The difference between mortgage points that are paid and those that are financed is irritatingly subtle and. in terms of money exchanged at closing, irrelevant. For example, consider this scenario presented in testimony before a House Ways and Means subcommittee by the Savings & Community Bankers of America:
Suppose the sale price of a home is $130,000 with a $30,000 down payment. A thrift agrees to lend $1 00, 000 at a specified interest rate plus two points. At closing, the buyer will promise to pay the lender $100,000 and the lender in turn gives the seller $98,000. The borrower. meanwhile, will present a $32,000 check--$30,000 for the down payment and $2,000 for the points. The seller gets $98,000 from the lender and $32.000 from the buyer to total $130,000.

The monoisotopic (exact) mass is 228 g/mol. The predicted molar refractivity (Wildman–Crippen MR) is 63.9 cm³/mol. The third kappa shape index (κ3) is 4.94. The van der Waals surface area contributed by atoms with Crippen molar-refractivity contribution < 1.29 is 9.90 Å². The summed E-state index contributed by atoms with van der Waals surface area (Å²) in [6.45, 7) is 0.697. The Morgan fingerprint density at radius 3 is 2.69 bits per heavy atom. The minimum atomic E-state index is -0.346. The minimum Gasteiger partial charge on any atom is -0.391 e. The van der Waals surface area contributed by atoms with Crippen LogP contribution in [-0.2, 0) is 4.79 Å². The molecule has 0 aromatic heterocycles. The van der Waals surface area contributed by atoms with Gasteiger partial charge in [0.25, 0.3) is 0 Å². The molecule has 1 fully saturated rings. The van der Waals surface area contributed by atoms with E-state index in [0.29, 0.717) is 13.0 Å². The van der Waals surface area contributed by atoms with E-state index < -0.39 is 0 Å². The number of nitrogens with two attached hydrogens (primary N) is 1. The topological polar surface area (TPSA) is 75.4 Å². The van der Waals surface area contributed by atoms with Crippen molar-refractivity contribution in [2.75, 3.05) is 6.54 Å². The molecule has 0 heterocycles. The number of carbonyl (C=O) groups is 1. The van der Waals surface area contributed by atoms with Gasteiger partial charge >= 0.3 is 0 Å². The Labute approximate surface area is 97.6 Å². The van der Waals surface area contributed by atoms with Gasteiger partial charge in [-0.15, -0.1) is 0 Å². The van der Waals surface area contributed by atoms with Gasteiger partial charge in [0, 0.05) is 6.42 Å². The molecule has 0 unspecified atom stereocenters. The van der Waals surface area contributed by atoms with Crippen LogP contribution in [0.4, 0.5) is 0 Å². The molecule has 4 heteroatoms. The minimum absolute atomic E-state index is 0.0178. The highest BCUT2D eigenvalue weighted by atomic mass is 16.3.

After the closing, the buyer could argue that he or she paid the points in cash. At the same time, though, the lender could argue that it was financing the points because it will take the life of the loan for it to recoup the $2,000 that went straight to the seller rather than to its vaults.